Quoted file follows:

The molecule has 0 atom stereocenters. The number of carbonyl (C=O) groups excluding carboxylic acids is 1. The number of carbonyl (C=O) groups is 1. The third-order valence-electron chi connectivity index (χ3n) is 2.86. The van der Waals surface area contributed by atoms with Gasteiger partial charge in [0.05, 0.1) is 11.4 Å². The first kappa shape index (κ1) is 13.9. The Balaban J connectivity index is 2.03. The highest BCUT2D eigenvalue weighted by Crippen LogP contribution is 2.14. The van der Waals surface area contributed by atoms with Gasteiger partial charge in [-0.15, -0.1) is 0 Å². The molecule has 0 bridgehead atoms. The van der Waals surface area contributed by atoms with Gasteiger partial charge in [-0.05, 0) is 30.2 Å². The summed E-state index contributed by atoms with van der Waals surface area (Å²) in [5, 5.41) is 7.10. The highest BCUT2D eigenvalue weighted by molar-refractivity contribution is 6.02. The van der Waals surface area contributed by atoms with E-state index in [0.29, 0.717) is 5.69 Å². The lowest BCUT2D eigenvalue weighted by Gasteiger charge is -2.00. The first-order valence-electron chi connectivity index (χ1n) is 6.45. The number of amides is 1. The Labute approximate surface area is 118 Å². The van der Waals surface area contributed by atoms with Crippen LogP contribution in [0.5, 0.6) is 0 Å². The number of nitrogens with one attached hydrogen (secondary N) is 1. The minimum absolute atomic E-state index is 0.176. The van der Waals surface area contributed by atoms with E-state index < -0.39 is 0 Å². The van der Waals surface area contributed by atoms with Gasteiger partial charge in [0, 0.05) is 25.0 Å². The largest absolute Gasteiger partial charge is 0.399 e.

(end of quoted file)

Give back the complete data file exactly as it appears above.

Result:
The molecule has 0 atom stereocenters. The number of carbonyl (C=O) groups excluding carboxylic acids is 1. The number of carbonyl (C=O) groups is 1. The third-order valence-electron chi connectivity index (χ3n) is 2.86. The van der Waals surface area contributed by atoms with Gasteiger partial charge in [0.05, 0.1) is 11.4 Å². The first kappa shape index (κ1) is 13.9. The Balaban J connectivity index is 2.03. The highest BCUT2D eigenvalue weighted by Crippen LogP contribution is 2.14. The van der Waals surface area contributed by atoms with Gasteiger partial charge in [-0.15, -0.1) is 0 Å². The molecule has 0 bridgehead atoms. The van der Waals surface area contributed by atoms with Gasteiger partial charge in [-0.05, 0) is 30.2 Å². The summed E-state index contributed by atoms with van der Waals surface area (Å²) in [5, 5.41) is 7.10. The highest BCUT2D eigenvalue weighted by molar-refractivity contribution is 6.02. The van der Waals surface area contributed by atoms with E-state index in [0.29, 0.717) is 5.69 Å². The lowest BCUT2D eigenvalue weighted by Gasteiger charge is -2.00. The first-order valence-electron chi connectivity index (χ1n) is 6.45. The number of amides is 1. The Labute approximate surface area is 118 Å². The van der Waals surface area contributed by atoms with Crippen LogP contribution in [0.5, 0.6) is 0 Å². The number of nitrogens with one attached hydrogen (secondary N) is 1. The minimum absolute atomic E-state index is 0.176. The van der Waals surface area contributed by atoms with E-state index < -0.39 is 0 Å². The van der Waals surface area contributed by atoms with Gasteiger partial charge in [0, 0.05) is 25.0 Å². The largest absolute Gasteiger partial charge is 0.399 e.